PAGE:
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‘Language can educate and inform or confuse and mislead’, your editorial states (October 2006, JRSM), as it goes on to describe problems in medical care and patient-carer communication. I suggest that the major ‘alienating language of health care’ is the substitution of ‘health’ for ‘medical’. It is unlikely that the quest for health will be expedited by the confusion of health and treatment of the sick. Health of individuals and of groups is affected by many social, economic and environmental factors and the search for causes and the amelioration of differences between groups requires clear definition and measurement of the target. At present uses of the word health are exemplified by health care (i.e. care of the sick), health services, health insurance, health centres and so on, diverting attention from the promotion of health and leaving research into the nature and measurement of health and equity outside the purview of medicine.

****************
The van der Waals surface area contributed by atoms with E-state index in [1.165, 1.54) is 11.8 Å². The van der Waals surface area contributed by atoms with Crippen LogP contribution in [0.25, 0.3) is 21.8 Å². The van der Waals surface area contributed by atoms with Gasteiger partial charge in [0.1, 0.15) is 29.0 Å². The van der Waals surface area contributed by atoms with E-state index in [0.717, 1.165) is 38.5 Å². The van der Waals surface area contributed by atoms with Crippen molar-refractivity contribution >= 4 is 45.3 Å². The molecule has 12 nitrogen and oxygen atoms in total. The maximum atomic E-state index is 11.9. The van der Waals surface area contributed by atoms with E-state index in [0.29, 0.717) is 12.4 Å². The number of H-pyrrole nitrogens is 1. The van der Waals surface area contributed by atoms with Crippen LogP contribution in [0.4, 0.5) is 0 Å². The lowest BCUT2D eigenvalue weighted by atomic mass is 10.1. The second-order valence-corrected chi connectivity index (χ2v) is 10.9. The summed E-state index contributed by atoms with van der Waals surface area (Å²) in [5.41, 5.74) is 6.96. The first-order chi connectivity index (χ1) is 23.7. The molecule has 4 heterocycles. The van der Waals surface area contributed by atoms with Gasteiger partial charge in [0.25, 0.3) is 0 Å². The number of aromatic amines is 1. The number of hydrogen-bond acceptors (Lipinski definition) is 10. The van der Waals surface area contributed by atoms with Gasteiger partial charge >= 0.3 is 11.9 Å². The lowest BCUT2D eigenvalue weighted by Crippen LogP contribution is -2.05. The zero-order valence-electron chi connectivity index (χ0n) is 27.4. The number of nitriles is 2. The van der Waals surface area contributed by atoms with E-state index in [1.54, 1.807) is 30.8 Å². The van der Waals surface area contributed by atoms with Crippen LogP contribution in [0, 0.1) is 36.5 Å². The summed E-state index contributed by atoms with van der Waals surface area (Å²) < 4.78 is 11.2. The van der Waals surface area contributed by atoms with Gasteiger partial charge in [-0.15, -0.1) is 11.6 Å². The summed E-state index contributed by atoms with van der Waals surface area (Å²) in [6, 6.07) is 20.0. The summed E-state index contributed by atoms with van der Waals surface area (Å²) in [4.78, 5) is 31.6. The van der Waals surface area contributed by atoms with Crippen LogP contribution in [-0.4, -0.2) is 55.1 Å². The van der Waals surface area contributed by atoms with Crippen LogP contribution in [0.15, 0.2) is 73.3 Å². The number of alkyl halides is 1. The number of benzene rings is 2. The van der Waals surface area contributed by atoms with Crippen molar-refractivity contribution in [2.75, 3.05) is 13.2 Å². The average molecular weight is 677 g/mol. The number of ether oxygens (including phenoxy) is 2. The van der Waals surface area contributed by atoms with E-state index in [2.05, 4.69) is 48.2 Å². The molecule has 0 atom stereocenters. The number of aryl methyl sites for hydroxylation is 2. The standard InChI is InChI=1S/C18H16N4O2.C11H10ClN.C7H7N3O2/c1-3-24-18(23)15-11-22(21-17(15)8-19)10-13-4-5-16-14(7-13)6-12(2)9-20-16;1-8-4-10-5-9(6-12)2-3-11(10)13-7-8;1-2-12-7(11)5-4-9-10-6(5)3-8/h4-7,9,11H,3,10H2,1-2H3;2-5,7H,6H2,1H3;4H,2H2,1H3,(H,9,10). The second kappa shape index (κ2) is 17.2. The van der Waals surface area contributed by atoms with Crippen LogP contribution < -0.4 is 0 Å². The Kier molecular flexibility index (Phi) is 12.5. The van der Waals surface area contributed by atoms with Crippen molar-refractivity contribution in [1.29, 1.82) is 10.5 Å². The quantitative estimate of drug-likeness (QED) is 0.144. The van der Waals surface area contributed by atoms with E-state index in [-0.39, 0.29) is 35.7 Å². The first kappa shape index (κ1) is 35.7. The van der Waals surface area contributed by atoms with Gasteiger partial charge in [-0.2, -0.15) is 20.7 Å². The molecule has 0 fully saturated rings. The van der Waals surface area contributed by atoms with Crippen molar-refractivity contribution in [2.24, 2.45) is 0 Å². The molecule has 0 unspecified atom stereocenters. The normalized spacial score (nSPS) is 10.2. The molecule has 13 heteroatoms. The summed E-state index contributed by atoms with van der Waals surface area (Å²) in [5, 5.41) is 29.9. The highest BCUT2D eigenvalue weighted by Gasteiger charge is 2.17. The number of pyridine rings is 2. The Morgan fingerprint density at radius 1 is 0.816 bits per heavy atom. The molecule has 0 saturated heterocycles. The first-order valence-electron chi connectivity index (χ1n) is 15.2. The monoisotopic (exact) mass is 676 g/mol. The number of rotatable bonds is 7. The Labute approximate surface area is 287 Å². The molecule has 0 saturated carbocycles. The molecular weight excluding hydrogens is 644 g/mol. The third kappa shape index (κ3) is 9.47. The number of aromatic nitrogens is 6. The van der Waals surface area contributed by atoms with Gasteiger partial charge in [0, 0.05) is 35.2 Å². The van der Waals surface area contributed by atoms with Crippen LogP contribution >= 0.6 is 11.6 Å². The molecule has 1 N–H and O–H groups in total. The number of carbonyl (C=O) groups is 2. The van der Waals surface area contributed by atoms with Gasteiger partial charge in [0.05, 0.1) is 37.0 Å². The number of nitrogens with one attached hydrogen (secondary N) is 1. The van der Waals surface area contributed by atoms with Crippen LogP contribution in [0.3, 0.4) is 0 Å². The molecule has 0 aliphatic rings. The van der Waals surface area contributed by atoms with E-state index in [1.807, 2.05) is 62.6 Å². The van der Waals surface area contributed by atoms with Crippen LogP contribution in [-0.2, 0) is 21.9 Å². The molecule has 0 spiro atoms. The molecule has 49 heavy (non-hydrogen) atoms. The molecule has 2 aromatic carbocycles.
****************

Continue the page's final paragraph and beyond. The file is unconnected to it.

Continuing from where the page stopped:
‘Health’ is an OK word and confers added value to the descriptions on packages of the plants and nostrums of alternative treatments, on centres for physical exercise and on spas. Even the latest guide to membership services and benefits of the British Medical Association, which includes advice on careers and information on the new credit card, has the words ‘improving health’ on its cover.
Absence of an operational definition of health makes it difficult to measure and health status of nations and groups is inferred from rates of diagnosed disease or from self appraisal questionnaires with all the problems of personality, culture and education in interpreting such estimates. The World Health Organization definition of health, and others like it, are inspired but not quantifiable. Precision in language, with the necessary effort to achieve an agreed definition, could be a first step to objective measurement and scientific study of health itself.
Competing interests None declared.